If you are like most Minnesota residents, you have heard people talk about just how severe the penalties for a drunk driving conviction in Minnnesota can be. But, do you really know what the law says can happen and when you might be able to be charged with a driving while intoxicated offense? This is an important thing for any driver in the state to know.
The short answer is not completely.
People in Minnesota who have been arrested and charged with drunk driving offenses have good reason to be concerned. The potential penalties they may face if ultimately convicted of drunk driving can range from time in jail to high fines and more. However, once those elements of a drunk driving conviction are over, problems could still be experienced. This is because a DUI is a criminal offense, not just a traffic offense like a typical speeding ticket.
If you are like most North Dakota drivers who are arrested on suspicion of driving while impaired or intoxicated by alcohol, you are likely to have a lot of questions. What is going to happen to me? Will I need to pay a fine? Will I need to spend time in jail? Will I lose my driving privileges? These are just some of the things you will need to learn about.
Minnesota law is tough on drunk driving. As explained by the Minnesota Department of Public Safety, penalties for even a first offense may include loss of driving privileges, fines and jail time. Some people may be able to reinstate their ability to drive but may be required to have an ignition interlock device installed in order to do so. An IID basically locks a vehicle's ignition. The only way a driver can unlock the ignition is to take and pass a breath test first.
Minnesota residents who hear stories about drunk drivers can easily feel nervous if they themselves are ever stopped and eventually arrested for impaired driving. The stereotype that is created in people's minds about who gets DUIs is very negative. The truth is that many very responsible people can find themselves facing such a charge if they drive after drinking.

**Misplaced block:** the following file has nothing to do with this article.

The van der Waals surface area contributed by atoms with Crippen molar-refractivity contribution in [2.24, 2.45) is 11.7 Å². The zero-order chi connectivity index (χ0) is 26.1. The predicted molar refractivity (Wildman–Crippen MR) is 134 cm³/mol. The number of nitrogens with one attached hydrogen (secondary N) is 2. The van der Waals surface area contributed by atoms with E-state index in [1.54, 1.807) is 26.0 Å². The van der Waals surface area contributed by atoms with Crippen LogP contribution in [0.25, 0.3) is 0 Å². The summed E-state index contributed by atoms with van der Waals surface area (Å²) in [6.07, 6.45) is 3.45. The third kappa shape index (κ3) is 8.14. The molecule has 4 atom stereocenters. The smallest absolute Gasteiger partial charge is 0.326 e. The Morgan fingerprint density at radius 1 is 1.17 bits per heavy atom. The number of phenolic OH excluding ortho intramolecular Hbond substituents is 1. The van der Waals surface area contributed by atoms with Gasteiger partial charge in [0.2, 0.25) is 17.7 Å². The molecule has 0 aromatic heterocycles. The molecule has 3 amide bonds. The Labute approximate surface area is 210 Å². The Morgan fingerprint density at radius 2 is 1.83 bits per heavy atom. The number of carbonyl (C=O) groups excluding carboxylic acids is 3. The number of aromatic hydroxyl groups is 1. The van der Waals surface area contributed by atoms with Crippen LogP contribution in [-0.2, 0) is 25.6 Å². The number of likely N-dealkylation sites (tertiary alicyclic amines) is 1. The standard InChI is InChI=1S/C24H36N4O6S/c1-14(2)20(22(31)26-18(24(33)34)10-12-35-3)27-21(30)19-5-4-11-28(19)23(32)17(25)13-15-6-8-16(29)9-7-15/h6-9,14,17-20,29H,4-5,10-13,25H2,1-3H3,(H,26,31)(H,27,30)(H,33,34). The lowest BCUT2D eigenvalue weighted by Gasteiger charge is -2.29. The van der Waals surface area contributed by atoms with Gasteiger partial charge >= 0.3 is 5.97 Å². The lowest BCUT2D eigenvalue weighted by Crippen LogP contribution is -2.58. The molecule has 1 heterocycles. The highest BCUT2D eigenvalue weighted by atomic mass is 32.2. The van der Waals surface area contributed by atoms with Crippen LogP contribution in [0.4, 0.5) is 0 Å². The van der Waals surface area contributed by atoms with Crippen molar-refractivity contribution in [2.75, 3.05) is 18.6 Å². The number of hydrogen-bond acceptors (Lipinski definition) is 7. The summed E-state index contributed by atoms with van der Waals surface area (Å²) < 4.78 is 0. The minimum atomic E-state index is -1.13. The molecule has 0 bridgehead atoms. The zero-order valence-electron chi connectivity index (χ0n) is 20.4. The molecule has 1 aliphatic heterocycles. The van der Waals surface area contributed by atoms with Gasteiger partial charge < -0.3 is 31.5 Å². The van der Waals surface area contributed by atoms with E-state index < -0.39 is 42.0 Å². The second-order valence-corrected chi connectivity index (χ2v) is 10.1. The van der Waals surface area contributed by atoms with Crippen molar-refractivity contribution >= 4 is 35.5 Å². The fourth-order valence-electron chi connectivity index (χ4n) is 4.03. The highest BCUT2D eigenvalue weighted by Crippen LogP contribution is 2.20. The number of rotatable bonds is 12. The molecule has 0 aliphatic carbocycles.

Minnesota has very strict laws when it concerns drinking and driving. For drivers of commercial vehicles, they can be arrested and charged with a crime if their blood alcohol content level is .04 or higher. For other drivers over the age of 21, the limit is .08. The state also has an implied consent law, which means that people agree to submit to a chemical test if they are stopped for a DUI.
If you have diabetes, and you are pulled over in Grand Forks and charged with drunk driving, you may be able to prove that your field sobriety test or breath test was influenced by your health condition. According to the National Highway Traffic Safety Administration, it depends on which test you were administered and the type of diabetic condition you were suffering from at the time.
The highest court in the nation recently cast doubt on the constitutionality of North Dakota's tough DUI laws. Last Wednesday, the justices of the Supreme Court spent more than an hour debating the legality of warrantless breath tests. What can we learn from their deliberations, and what could it mean for you if you are pulled over?
Now that the holiday season is over, most Minnesotans are settling into the slower pace that January brings. Unfortunately, thousands of Minnesotans are currently facing the grim reality of criminal charges related to holiday overindulgence.